I reached Lake Morena with a bad sunburn on the front of my neck, the part not covered by the bandana, and the backs of my calves. I was still mostly blister-free, but I can't say I felt good. And my tummy was not well, since I'd lost my appetite in the heat and barely ate while hiking 8 miles. I would get a beer and some food to feel better.

I am not proud to admit that I am just about the worst friend ever. I did a bad thing. I got to the end of the trail and I looked for Leslie and did not see her. Well, I thought, she could be in one of two places: a campsite, or the deli. And I hoped like heck she was at the deli. After all, I had no idea where PCTers were supposed to camp but it looked like a long walk with my pack on and I knew there wouldn't be a chocolate milkshake at the end of it. The deli on the other hand....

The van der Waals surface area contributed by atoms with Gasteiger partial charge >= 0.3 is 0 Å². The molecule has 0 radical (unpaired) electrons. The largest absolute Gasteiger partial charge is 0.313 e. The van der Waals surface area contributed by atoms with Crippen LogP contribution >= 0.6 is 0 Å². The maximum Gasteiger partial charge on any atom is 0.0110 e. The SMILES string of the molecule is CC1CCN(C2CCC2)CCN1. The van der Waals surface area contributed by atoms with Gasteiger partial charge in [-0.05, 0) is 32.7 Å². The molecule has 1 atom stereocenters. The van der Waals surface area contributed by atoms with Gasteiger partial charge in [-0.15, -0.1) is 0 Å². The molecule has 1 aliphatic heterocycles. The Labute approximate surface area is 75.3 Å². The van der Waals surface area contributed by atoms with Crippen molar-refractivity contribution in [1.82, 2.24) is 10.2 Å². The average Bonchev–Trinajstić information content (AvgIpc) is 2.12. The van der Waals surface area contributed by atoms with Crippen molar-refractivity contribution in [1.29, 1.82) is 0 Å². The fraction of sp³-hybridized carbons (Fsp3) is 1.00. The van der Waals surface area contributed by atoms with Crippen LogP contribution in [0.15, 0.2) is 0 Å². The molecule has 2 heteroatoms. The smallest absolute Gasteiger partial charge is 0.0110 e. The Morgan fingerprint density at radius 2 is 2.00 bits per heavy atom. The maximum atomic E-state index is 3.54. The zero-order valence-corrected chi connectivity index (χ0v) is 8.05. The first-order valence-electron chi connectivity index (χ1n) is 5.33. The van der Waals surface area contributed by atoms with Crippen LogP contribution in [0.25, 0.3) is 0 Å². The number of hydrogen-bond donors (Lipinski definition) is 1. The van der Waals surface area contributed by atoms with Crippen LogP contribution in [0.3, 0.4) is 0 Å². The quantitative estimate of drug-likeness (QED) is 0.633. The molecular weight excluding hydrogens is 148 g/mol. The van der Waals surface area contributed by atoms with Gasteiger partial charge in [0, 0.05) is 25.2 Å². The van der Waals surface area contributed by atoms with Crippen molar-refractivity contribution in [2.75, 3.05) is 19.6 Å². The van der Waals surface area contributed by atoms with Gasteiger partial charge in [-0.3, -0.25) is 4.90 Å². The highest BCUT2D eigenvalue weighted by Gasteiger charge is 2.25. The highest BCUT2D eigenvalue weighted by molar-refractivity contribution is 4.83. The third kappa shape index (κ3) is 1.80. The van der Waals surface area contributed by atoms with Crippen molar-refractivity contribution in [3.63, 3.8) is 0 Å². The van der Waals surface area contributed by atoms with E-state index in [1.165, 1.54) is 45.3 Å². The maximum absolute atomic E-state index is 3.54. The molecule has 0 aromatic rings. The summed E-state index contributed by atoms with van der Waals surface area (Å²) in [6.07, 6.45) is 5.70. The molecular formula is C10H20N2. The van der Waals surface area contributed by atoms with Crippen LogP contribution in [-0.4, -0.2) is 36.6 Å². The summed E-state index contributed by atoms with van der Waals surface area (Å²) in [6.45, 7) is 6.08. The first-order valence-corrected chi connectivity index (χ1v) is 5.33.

So instead of turning left to the campground, I turned right to the deli. I walked along Lake Morena Dr. a few blocks (Halfmile says 4/10 of a mile I think) until I reached the deli. No Leslie. A good friend would go back to the campground to find her. I looked at the beer but given that the choice was either a six-pack or a $7 enormous bottle that would get me wasted, I ordered a chocolate shake and a sandwich and fries. Then I sat and then I ate them.

I knew it was wrong. I tried texting Leslie, hoping I could redeem myself by telling her to meet me at the deli, but I had no cell signal. I asked a few others to help me text her but nobody else had a signal either.

THEN I went to the campground.

As soon as my stomach was full, it occurred to me what a thoroughly bad thing I'd done. But there was nothing to do but face the music now.

I did not want to walk all the way to the entrance (at the furthest end of the campground), so I looked for Leslie's tent - and Leslie - but I could not find her anywhere. I lugged my pack to the entrance and asked where PCTers were supposed to camp and if Leslie had been there. The woman was extremely nice. She directed me to an area by a gazebo and told me Leslie had been by and she'd paid for me. Camping is $5 per person for the backpacker's campground.